With the introduction of modern farming methods and the pressure for higher crop yields, hedges and hedgerow trees are eliminated to create more rational field sizes. Such destruction reduces the amenity value of the countryside and eliminates valuable habitats for birds and insects which help destroy pests and pollinate crops.
When the Romans arrived, today's UK was already a hedged land; the only man-made thing older on the horizon is Stonehenge. Generations of Britons have kept on nurturing the ancient ones and adding new ones. The destruction of the hedgerows began only after World War II. Much of England in 1945 would have been instantly recognizable by Sir Thomas More in the early 16th century, and some areas would have been recognized by the Emperor Claudius, when he took part in the Roman invasion of Britain in A.D. 43.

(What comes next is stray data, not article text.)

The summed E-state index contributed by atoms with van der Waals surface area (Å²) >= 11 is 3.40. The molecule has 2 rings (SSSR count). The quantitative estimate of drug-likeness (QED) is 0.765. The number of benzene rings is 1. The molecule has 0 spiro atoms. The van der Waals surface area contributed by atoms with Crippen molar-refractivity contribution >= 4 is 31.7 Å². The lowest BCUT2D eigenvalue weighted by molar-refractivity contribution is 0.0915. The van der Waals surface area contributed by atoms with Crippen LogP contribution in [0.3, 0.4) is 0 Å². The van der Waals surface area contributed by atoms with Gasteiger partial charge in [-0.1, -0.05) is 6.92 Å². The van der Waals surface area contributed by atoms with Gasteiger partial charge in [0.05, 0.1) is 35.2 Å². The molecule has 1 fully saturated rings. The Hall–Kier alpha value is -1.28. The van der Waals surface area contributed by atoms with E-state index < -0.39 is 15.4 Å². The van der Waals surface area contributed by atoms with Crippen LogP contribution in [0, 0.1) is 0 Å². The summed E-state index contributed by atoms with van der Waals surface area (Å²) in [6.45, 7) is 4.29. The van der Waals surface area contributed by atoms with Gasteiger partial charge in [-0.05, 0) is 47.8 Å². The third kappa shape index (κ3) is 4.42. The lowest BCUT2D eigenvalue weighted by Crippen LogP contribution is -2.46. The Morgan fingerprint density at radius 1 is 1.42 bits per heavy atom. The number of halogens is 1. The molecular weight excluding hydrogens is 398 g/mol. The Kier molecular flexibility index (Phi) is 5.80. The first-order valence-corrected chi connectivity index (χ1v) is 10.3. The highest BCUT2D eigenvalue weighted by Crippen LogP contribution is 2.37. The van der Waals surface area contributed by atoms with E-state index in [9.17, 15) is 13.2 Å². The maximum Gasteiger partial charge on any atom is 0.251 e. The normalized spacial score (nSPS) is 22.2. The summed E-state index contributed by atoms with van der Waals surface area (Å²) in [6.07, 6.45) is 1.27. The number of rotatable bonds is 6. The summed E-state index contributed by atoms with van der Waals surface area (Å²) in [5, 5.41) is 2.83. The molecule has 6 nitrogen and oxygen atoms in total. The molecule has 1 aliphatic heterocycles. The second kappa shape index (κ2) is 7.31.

Since the end of World War II till 1997, estimated 320,000 kilometres of hedgerows were destroyed in the UK. Just between 1985 and 1997, 184,000 kilometres of the roughly 640,000 kilometres of hedgerows that crisscrossed England and Wales have been ripped out and burned.